The Take Away Coffee Habit

There’s been a lot of talk about fighting climate change over the past couple of years, about how governments and companies should change the world. But how can we, employees, help make it happen? 

One extremely polluting habit people seem to have acquired in recent years is buying a coffee on the way to work, in a single-use coffee cup (usually made of paper and plastic, and sometimes foam). According to an article by the BBC(1), the UK alone throws away approx. 2.5 billion coffee cups every year. 

Do you know which raw materials are used to make these coffee cups? And the health problems they could generate? And how much energy is necessary to produce them? Oh, and how long does it take for these cups to decompose…? 

According to an article in the Boston Globe(2), here are some facts about disposable coffee cups: 

RAW MATERIALS

Foam: polystyrene is derived from petroleum and natural gas by-products; 4,748 gallons of water are used to make 10,000 foam cups.

Paper: twenty million trees (a renewable resource) are cut down annually to manufacture paper cups, most of which are coated with a fossil fuel-derived plastic called polyethylene. The paper industry uses chemicals, including chlorine dioxide, potentially harmful if it leaves a factory in waste water. Moreover, 8,095 gallons of water are used to make 10,000 paper cups with sleeves.

HEALTH

Foam: Toxic chemicals, including benzene, leach out of polystyrene containers into the food or drink inside them, especially when heated in a microwave.

Paper: There are no known health risks from paper cups.

MANUFACTURING (not mentioning here the energy spent to manufacture and transport)

Foam: The manufacture of 10,000 polystyrene cups generates about 680 pounds (about 308 kg) of greenhouse gas emissions; that’s equivalent to emissions from 34.5 gallons of gas.

Paper: For paper cups, it’s 500 pounds of GHG (about 227 kg), or 25.5 gallons of gas, but when you add a sleeve (that cup holder for hot drinks), the emissions exceed those for polystyrene.

DISPOSAL

Foam: According to the United States Environmental Protection Agency, it can take more than a million years for a polystyrene foam product to decompose in a landfill, and 50 years in a marine environment (where it can cause serious harm to animals).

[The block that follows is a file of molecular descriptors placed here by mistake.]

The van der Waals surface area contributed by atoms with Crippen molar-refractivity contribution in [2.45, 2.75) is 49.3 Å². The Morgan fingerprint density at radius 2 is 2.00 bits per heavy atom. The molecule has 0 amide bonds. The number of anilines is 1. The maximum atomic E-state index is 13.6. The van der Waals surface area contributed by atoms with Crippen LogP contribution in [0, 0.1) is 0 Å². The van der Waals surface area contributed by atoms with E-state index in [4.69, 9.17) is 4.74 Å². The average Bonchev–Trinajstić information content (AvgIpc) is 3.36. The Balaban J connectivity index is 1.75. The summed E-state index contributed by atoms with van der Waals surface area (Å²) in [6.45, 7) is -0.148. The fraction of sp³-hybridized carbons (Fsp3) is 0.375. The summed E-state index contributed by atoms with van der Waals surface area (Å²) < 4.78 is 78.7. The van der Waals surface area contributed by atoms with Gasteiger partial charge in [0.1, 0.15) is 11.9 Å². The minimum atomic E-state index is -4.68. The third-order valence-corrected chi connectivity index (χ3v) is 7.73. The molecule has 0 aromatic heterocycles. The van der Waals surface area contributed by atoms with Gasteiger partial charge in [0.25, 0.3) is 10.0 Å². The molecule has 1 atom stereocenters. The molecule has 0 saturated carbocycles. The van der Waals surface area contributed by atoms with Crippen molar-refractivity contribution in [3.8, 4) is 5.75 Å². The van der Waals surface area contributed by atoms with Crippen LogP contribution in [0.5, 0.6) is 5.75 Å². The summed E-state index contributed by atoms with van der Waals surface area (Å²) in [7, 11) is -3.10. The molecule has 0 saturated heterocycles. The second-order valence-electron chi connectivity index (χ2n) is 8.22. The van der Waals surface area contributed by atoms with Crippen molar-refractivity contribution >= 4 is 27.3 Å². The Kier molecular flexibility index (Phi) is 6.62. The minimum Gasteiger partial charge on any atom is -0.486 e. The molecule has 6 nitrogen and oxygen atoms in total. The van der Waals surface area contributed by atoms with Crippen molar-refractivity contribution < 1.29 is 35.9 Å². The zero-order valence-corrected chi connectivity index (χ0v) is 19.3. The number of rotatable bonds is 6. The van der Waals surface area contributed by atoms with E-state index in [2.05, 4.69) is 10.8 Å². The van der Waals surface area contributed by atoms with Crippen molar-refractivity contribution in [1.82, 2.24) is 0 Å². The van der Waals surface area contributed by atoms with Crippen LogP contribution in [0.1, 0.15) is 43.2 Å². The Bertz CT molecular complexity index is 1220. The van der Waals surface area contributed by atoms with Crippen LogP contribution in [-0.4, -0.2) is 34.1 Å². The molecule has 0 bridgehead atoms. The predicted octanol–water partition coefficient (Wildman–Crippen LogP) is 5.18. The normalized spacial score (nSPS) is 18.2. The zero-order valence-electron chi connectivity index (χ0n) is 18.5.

Paper: A paper cup takes more than 20 years to decompose in a sealed landfill and a few days in a lake or the ocean. Paper cups, even polyethylene-coated ones, are easier to recycle than foam ones.

BIODEGRADABLE AND COMPOSTABLE COFFEE CUPS

Luckily, we have started to see a few options of biodegradable and compostable (which are two different things!) coffee cups being served at cafes here and there. They are indeed better options compared to those mentioned above. You can now find coffee cups made from corn, gourds (a fruit in the pumpkin family), and other different natural and sustainable resources. It does make you feel better when you take away a coffee in one of these greener options. But, does it solve the waste problem we face nowadays?      

Going to a nice cafe and buying a “takeaway coffee” has become a damaging trend in many countries, and we have to do something about it. Here are two options: either drink your coffee at the cafe or bring your own reusable mug with you. 

Bringing my reusable coffee mug with me has become part of my daily routine (before leaving home, I take my handbag, my phone, my glasses…. and my coffee mug!). 

So, bring your coffee mug along, let’s change this habit and help Luxembourg become a greener country!

A Beautiful Green proposes clear and achievable environmental changes to organisations in Luxembourg leading to effective sustainable development, cost reductions and increased awareness amongst employees. 

Contact us today to find out how we can assist you on this journey!

1 https://www.bbc.com/news/magazine-36882799

2 https://www.bostonglobe.com/magazine/2014/04/02/why-paper-cups-just-aren-greener/W3TIBJ9dff8INlumPQvHSI/story.html

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